Carbon steel is great for all-purpose cooking, but it really shines with high-heat, dry-cooking methods like stir-frying, sauteing, and searing. Carbon steel pieces are oven-safe, allowing you to bake in the pan or finish a dish under the broiler if needed. While you can certainly use carbon steel for braises and making sauces, cooking acidic foods might cause a reaction that discolors the surface or may start to deteriorate the pan’s seasoning. (The good news is, you can easily build the seasoning back up and even out the patina.)
As the oldest and longest-running cast iron manufacturer in the U.S., Lodge has built a solid reputation on its extensive line of affordable, cast iron cookware. Lodge also has a small collection of carbon steel pieces, including a skillet and paella pan that can be used both inside on a stovetop and outdoors on a grill or campfire. Like the brand’s cast iron skillets and grills, the carbon steel pieces are all manufactured in the USA.
For nearly 200 years, De Buyer has been a leading producer of cookware and cooks tools in France. From the popular ‘Mineral B’ carbon steel fry pan to Prima Matera induction-friendly copper cookware, it celebrates France’s gastronomic traditions by making innovative, heritage-quality pieces that are meant to last.
This Austin-based brand was launched in September 2018 with a line of professional-grade stainless steel cookware meant for home use. Its collection now includes copper, carbon steel, and nonstick options. These high-quality pieces can also be found in the famous Michelin-starred kitchens of Grant Achtaz’s Alinea and Eric Ripert’s Le Bernardin. Its carbon steel line is manufactured in France and is oven-safe up to 1200 degrees.
Founded in 1830, this historic manufacturer based in Normandy, France, is best known for its premium copper cookware and specialty copper bakeware. In addition to their traditional copper collection, Mauviel makes other pieces in aluminum, stainless steel, and carbon steel. M’Steel is the brand’s name for its range of carbon steel pieces that are made to the same exacting standards as their professional quality copper pieces.
If you already know how to clean and care for cast iron, then you automatically know how to take care of carbon steel. Its tough finish can resist scratches and is compatible with metal utensils which makes it, for the most part, fairly low maintenance. Like cast iron, carbon steel should not be washed with dish detergent or placed in a dishwasher as it will remove the seasoning. Scrub away any particles, rinse with water, and wipe clean, then heat some oil in the pan until it starts to smoke. Wipe away the oil with a paper towel, and your pan is ready to store.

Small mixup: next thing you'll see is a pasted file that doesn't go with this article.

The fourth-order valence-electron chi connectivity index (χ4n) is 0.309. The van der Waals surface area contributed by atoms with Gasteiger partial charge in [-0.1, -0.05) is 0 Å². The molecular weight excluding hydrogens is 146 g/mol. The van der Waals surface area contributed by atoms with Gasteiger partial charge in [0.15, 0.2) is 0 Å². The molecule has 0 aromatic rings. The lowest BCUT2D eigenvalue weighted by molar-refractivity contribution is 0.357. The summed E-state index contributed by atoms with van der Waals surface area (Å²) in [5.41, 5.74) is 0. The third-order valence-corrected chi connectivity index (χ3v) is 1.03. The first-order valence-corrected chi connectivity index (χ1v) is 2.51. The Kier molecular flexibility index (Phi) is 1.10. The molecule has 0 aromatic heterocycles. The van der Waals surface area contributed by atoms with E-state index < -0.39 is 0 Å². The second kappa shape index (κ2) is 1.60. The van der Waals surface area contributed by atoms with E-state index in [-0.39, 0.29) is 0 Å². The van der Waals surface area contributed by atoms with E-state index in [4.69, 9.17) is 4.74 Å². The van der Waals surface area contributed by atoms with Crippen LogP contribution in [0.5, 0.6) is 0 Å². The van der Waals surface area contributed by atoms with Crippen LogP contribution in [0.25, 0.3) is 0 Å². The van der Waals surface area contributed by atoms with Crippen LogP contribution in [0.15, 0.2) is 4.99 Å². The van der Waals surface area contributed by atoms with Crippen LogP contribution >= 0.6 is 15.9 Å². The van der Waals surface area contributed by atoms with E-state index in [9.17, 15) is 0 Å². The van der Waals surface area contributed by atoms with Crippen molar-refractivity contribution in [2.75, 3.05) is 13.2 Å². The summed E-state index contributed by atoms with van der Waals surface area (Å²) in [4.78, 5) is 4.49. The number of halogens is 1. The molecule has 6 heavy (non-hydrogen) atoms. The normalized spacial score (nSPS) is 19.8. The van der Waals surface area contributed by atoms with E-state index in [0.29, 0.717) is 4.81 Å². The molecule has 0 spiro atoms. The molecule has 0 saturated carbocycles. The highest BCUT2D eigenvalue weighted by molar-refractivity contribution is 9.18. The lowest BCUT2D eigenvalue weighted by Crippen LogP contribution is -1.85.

How do you season a carbon steel pan?
To season a carbon steel pan, you will want to first remove any protective coating—many pans come with a layer of beeswax to protect the surface in transit. DeBuyer recommends using hot water and a soft cloth to rub away as much of the beeswax as possible. Dry the surface, then coat it in a thin layer of oil or fat, then place the pan in the oven at 300 degrees for an hour. Alternately, you can heat the oiled pan over medium heat on the stovetop until the oil starts to bead. Remove from the stovetop and wipe away any excess oil with a paper towel. If your pan has arrived seasoned, you can skip this process, but you'll want to re-season your pan every now and again.
How often do you re-season a carbon steel pan?
You'll notice that you need to re-season your pan if there are any signs of rust, or if your pan feels like it's crusted with old food buildup. Typically your pan will keep building up seasoning with use, but if you ever want to "start over," scrub the surface with an abrasive sponge (or heat the pan slightly then scrub with a mixture of salt and oil), removing any roughness, then start the seasoning process over.
How do you get rust off a carbon steel pan?
Sometimes a carbon steel pan might show signs of rust if it was put away with any moisture on it or it's been sitting unused for a while. If this happens, simply scrub away any of the patina with an abrasive scrubber, wipe dry, then begin the seasoning process.
Can you use a carbon steel pan on any cooktop?
Yes. Carbon steel is one of the most versatile materials for cookware and can be used on electric, gas, and induction ranges as well as over open flames like campfires and BBQ grills.
What are the downsides to carbon steel?
Carbon steel has a lot of positives, but there are a few aspects to keep in mind. First, you will have to maintain the seasoning in order to avoid damage to the material, which includes not being able to clean carbon steel in the dishwasher. Additionally, the pans will always be lighter than their cast-iron counterparts, they'll always be heavier than the stainless-steel or nonstick version. While carbon steel is great at retaining heat, it's not as good at the initial distribution, so you need to watch out for hot spots.
Why Trust The Spruce Eats?
Donna Currie is a food writer and product tester for The Spruce Eats. A self-professed "kitchen geek," she's written many roundups on a range of essential kitchen items, from the best induction burners to the top seafood kitchen tools of the year.
This piece was edited by Bernadette Machard de Gramont, an LA-based writer who specializes in global food and wine content. She researches and tests a variety of cookware, bakeware, and wine tools, and interviews field experts for their insight.